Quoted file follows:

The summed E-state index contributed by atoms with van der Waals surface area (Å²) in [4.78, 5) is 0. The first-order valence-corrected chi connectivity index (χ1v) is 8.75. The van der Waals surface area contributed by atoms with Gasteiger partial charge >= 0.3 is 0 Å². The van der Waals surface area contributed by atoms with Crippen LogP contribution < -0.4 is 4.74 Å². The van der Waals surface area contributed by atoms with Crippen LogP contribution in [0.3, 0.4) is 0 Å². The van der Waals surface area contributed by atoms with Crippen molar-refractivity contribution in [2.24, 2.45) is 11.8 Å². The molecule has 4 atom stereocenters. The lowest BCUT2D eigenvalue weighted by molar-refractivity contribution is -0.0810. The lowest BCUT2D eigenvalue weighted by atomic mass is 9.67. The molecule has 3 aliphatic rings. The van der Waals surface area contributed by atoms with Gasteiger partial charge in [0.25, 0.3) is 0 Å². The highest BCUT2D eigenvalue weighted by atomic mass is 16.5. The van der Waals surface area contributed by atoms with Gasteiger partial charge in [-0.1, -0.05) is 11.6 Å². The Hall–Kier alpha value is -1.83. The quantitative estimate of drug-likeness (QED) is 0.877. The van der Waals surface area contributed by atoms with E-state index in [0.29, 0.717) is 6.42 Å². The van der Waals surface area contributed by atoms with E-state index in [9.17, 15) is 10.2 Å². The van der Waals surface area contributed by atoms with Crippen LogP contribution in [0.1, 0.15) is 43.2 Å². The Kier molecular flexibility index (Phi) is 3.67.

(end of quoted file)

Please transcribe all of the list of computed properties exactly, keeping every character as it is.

The summed E-state index contributed by atoms with van der Waals surface area (Å²) in [4.78, 5) is 0. The first-order valence-corrected chi connectivity index (χ1v) is 8.75. The van der Waals surface area contributed by atoms with Gasteiger partial charge >= 0.3 is 0 Å². The van der Waals surface area contributed by atoms with Crippen LogP contribution < -0.4 is 4.74 Å². The van der Waals surface area contributed by atoms with Crippen LogP contribution in [0.3, 0.4) is 0 Å². The van der Waals surface area contributed by atoms with Crippen molar-refractivity contribution in [2.24, 2.45) is 11.8 Å². The molecule has 4 atom stereocenters. The lowest BCUT2D eigenvalue weighted by molar-refractivity contribution is -0.0810. The lowest BCUT2D eigenvalue weighted by atomic mass is 9.67. The molecule has 3 aliphatic rings. The van der Waals surface area contributed by atoms with Gasteiger partial charge in [0.25, 0.3) is 0 Å². The highest BCUT2D eigenvalue weighted by atomic mass is 16.5. The van der Waals surface area contributed by atoms with Gasteiger partial charge in [-0.1, -0.05) is 11.6 Å². The Hall–Kier alpha value is -1.83. The quantitative estimate of drug-likeness (QED) is 0.877. The van der Waals surface area contributed by atoms with E-state index in [0.29, 0.717) is 6.42 Å². The van der Waals surface area contributed by atoms with E-state index in [9.17, 15) is 10.2 Å². The van der Waals surface area contributed by atoms with Crippen LogP contribution in [0.1, 0.15) is 43.2 Å². The Kier molecular flexibility index (Phi) is 3.67.